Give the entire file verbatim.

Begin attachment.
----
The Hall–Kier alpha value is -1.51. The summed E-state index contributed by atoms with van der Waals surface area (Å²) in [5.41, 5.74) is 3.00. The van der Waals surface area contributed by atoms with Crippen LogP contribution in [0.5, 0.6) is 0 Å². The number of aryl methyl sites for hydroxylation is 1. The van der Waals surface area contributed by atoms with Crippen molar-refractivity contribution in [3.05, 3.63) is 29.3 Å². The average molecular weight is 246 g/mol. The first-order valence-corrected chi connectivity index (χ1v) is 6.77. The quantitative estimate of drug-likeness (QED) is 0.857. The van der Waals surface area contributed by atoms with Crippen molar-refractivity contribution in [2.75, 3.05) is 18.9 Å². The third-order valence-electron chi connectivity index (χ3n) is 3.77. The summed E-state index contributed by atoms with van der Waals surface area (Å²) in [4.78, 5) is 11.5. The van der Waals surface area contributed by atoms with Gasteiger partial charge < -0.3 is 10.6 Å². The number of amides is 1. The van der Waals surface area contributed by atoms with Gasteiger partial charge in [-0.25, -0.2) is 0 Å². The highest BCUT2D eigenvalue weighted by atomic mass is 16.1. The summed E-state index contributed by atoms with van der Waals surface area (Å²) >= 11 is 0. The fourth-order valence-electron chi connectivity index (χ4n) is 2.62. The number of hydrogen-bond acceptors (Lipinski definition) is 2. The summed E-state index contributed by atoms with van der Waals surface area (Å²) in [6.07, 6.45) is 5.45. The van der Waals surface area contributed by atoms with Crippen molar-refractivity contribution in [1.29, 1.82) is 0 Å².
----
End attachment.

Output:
The Hall–Kier alpha value is -1.51. The summed E-state index contributed by atoms with van der Waals surface area (Å²) in [5.41, 5.74) is 3.00. The van der Waals surface area contributed by atoms with Crippen LogP contribution in [0.5, 0.6) is 0 Å². The number of aryl methyl sites for hydroxylation is 1. The van der Waals surface area contributed by atoms with Crippen molar-refractivity contribution in [3.05, 3.63) is 29.3 Å². The average molecular weight is 246 g/mol. The first-order valence-corrected chi connectivity index (χ1v) is 6.77. The quantitative estimate of drug-likeness (QED) is 0.857. The van der Waals surface area contributed by atoms with Crippen molar-refractivity contribution in [2.75, 3.05) is 18.9 Å². The third-order valence-electron chi connectivity index (χ3n) is 3.77. The summed E-state index contributed by atoms with van der Waals surface area (Å²) in [4.78, 5) is 11.5. The van der Waals surface area contributed by atoms with Gasteiger partial charge < -0.3 is 10.6 Å². The number of amides is 1. The van der Waals surface area contributed by atoms with Gasteiger partial charge in [-0.25, -0.2) is 0 Å². The highest BCUT2D eigenvalue weighted by atomic mass is 16.1. The summed E-state index contributed by atoms with van der Waals surface area (Å²) >= 11 is 0. The fourth-order valence-electron chi connectivity index (χ4n) is 2.62. The number of hydrogen-bond acceptors (Lipinski definition) is 2. The summed E-state index contributed by atoms with van der Waals surface area (Å²) in [6.07, 6.45) is 5.45. The van der Waals surface area contributed by atoms with Crippen molar-refractivity contribution in [1.29, 1.82) is 0 Å².